Finances improving, but town “not out of the woods yet”



By Ron Giofu


The town received its 2016 consolidated financial statements and the town’s auditor is giving a “clean audit” opinion.

That said, the town is quick to point out there is still some more work to do.

Cynthia Swift from the firm KPMG appeared before town council Monday night and said the clean report is due in large part to the town’s administration following the Deloitte report’s recommendations. The Deloitte report was issued in 2014 during the town’s financial struggles and helped the town regain some of its financial footing.

“We did not find any serious deficiencies,” Swift said, regarding her firm’s review of the financial statements. “Management is doing a good job following the Deloitte report, reducing debt and increasing revenue.”

Swift said she was satisfied with the town’s handling of the employee future benefit liability, noting that can increase or decrease annually.

Councillor Rick Fryer commented that the finances were in “disarray” when the current council was sworn into office.

“I feel the report is a report card of our treasury department,” said Fryer, adding his belief that town financial staff have helped restore public trust in the finances of the municipality.

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Fryer added that he regularly hears positive feelings about Amherstburg when he meets with people from outside the town.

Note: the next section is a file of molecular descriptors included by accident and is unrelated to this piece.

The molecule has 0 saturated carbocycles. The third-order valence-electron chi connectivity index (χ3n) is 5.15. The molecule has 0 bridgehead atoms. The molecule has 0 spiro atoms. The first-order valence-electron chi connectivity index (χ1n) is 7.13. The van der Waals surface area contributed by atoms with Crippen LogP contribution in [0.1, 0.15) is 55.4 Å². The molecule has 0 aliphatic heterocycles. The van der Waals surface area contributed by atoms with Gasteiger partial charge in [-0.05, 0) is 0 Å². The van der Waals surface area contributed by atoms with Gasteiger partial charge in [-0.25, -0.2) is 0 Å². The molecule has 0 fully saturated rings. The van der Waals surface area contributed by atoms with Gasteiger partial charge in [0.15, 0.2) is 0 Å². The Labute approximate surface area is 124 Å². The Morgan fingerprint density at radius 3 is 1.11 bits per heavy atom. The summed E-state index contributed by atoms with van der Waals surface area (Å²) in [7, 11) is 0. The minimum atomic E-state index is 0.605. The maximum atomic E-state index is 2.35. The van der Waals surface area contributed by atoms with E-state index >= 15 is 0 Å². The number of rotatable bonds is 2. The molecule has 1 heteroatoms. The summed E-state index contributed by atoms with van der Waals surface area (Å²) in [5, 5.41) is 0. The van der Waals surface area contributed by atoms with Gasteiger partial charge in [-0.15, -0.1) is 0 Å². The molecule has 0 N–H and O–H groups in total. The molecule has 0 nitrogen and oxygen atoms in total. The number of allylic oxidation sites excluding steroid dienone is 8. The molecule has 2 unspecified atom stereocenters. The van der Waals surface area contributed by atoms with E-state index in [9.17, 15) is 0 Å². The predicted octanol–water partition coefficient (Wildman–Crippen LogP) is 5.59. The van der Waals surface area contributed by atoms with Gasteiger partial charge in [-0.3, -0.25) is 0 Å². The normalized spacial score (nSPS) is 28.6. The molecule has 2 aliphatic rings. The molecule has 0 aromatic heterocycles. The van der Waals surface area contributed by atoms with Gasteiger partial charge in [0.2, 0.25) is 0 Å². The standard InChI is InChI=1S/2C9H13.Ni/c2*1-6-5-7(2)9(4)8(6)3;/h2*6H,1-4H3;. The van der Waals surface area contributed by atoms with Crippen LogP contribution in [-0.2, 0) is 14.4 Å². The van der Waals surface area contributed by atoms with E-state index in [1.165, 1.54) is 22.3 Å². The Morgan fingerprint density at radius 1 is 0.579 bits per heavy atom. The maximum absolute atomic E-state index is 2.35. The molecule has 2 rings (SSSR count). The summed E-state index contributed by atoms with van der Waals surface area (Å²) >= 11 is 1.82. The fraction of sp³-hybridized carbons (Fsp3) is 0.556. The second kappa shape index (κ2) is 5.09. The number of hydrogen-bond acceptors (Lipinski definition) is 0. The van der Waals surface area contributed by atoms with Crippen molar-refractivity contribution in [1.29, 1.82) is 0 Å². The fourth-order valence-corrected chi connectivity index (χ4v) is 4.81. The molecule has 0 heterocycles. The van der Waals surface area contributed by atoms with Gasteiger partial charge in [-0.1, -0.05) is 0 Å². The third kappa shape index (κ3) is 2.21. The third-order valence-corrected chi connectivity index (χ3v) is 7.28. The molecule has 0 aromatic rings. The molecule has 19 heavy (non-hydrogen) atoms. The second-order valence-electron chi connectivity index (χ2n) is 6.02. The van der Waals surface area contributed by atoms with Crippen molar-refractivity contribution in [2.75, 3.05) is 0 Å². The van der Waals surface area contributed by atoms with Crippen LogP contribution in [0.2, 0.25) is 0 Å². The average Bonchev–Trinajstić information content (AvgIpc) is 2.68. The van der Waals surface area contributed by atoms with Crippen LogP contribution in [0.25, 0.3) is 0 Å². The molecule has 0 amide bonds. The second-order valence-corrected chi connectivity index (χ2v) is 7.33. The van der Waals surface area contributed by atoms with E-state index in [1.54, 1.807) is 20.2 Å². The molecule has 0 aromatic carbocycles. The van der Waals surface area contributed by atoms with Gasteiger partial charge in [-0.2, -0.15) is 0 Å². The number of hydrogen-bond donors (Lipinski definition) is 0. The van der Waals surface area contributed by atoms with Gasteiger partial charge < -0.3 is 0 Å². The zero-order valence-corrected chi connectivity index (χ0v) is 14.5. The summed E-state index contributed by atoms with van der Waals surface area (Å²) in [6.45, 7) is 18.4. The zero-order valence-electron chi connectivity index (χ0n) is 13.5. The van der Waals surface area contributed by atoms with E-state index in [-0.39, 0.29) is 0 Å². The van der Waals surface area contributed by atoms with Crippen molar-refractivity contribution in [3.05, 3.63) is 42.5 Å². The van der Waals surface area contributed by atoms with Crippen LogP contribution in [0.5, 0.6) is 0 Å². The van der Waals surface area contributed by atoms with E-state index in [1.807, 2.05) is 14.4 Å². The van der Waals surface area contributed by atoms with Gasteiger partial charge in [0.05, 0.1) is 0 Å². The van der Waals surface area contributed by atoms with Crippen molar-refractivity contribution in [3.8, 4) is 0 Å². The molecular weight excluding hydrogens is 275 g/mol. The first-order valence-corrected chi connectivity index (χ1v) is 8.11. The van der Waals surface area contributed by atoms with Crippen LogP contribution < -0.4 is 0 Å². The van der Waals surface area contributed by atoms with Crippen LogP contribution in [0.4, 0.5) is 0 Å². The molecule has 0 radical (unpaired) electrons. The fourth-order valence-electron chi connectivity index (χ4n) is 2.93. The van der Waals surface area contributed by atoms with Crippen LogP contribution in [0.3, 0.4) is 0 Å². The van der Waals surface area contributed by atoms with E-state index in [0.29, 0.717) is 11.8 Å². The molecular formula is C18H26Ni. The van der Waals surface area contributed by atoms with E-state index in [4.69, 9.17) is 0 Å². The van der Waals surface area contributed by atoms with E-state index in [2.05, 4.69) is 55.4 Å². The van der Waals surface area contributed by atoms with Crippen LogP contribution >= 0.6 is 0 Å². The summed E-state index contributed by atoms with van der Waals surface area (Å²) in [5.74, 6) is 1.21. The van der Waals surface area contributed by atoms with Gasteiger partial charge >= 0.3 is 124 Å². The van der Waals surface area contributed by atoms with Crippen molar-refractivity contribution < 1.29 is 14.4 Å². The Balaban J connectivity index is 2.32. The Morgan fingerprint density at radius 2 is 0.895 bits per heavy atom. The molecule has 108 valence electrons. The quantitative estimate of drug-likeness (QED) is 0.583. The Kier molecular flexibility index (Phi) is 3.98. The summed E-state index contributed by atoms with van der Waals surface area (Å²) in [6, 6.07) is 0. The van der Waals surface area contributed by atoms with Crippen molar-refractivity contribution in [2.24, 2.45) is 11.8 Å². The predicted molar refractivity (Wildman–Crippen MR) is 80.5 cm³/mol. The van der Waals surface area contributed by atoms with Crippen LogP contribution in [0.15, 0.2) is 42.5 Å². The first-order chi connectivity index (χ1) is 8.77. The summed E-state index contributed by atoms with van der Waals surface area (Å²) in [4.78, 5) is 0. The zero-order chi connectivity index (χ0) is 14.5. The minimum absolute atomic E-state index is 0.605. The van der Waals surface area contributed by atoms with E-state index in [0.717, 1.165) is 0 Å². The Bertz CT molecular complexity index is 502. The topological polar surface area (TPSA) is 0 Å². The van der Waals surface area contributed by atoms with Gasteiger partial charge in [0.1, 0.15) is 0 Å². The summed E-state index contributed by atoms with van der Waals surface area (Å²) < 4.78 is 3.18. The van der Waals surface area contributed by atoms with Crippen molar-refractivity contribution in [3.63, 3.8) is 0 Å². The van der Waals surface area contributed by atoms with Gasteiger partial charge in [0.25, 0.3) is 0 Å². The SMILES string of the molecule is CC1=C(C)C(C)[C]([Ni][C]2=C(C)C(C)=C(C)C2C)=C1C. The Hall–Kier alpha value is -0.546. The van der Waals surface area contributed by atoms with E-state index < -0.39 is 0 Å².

“All I hear are really good things about Amherstburg,” he said. “(People say) Amherstburg is the place that has got its finances on a fabulous track.”

Mayor Aldo DiCarlo said it wasn’t a big surprise that the town is starting to straighten itself out financially. He said if people look at the direction council and administration have taken to address its issues, “it’s not so surprising.

“If nothing else, it’s great news.”

Administration is keeping a “watchful eye” on the finances and the town is also working closely with developers and construction companies with contracts coming in under-budget rather than over-budget, DiCarlo said, adding this is leading to surpluses.

However, the mayor cautioned they can’t get too excited about the good news.

“We’re not out of the woods yet,” said DiCarlo.

The KPMG audit shows management is being prudent but there are still areas the town has to work on.

“We still have to keep building reserves,” said DiCarlo, using that as an example. “We are pointed in the right direction but we have to stay pointed in the right direction.”

Director of corporate services/treasurer Justin Rousseau said the town has reduced its long-term debt from $50 million to $39.5 million and is doing a better job of collecting its receivables.

“We are building reserves and cash flow is in a good position,” he said. “We’ve been able to do it with good financial reporting to council.”
Rousseau added “we’ve got a ways to go” but said the turnaround has been gratifying for administration. He believes the town is the first municipality in the region to have its 2016 consolidated financial statements passed by council, a contrast to when the town was behind several years in presenting them to the elected body.

The town is able to make investment decisions, he added, now they have some reserves built up and that was not possible just a few years ago.

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